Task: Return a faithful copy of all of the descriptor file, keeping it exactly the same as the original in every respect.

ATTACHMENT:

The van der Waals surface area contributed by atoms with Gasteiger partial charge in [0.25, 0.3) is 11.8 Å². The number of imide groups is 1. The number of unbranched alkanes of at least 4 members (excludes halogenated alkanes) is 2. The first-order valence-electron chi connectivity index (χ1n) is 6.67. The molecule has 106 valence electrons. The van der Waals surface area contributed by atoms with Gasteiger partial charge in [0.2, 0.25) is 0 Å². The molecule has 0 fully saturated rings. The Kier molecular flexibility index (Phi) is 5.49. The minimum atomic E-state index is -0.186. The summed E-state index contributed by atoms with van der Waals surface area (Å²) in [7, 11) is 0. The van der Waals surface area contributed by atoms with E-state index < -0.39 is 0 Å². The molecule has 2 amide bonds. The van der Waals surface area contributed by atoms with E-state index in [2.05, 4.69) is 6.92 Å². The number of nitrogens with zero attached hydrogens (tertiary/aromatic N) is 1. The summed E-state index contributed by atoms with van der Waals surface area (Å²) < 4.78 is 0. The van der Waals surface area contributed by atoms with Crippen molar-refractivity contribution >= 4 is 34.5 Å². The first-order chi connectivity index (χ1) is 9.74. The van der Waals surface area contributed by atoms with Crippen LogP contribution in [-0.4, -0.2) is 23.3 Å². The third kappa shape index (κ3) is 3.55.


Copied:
The van der Waals surface area contributed by atoms with Gasteiger partial charge in [0.25, 0.3) is 11.8 Å². The number of imide groups is 1. The number of unbranched alkanes of at least 4 members (excludes halogenated alkanes) is 2. The first-order valence-electron chi connectivity index (χ1n) is 6.67. The molecule has 106 valence electrons. The van der Waals surface area contributed by atoms with Gasteiger partial charge in [0.2, 0.25) is 0 Å². The molecule has 0 fully saturated rings. The Kier molecular flexibility index (Phi) is 5.49. The minimum atomic E-state index is -0.186. The summed E-state index contributed by atoms with van der Waals surface area (Å²) in [7, 11) is 0. The van der Waals surface area contributed by atoms with E-state index < -0.39 is 0 Å². The molecule has 2 amide bonds. The van der Waals surface area contributed by atoms with E-state index in [2.05, 4.69) is 6.92 Å². The number of nitrogens with zero attached hydrogens (tertiary/aromatic N) is 1. The summed E-state index contributed by atoms with van der Waals surface area (Å²) < 4.78 is 0. The van der Waals surface area contributed by atoms with Crippen molar-refractivity contribution >= 4 is 34.5 Å². The first-order chi connectivity index (χ1) is 9.74. The van der Waals surface area contributed by atoms with Crippen LogP contribution in [-0.4, -0.2) is 23.3 Å². The third kappa shape index (κ3) is 3.55.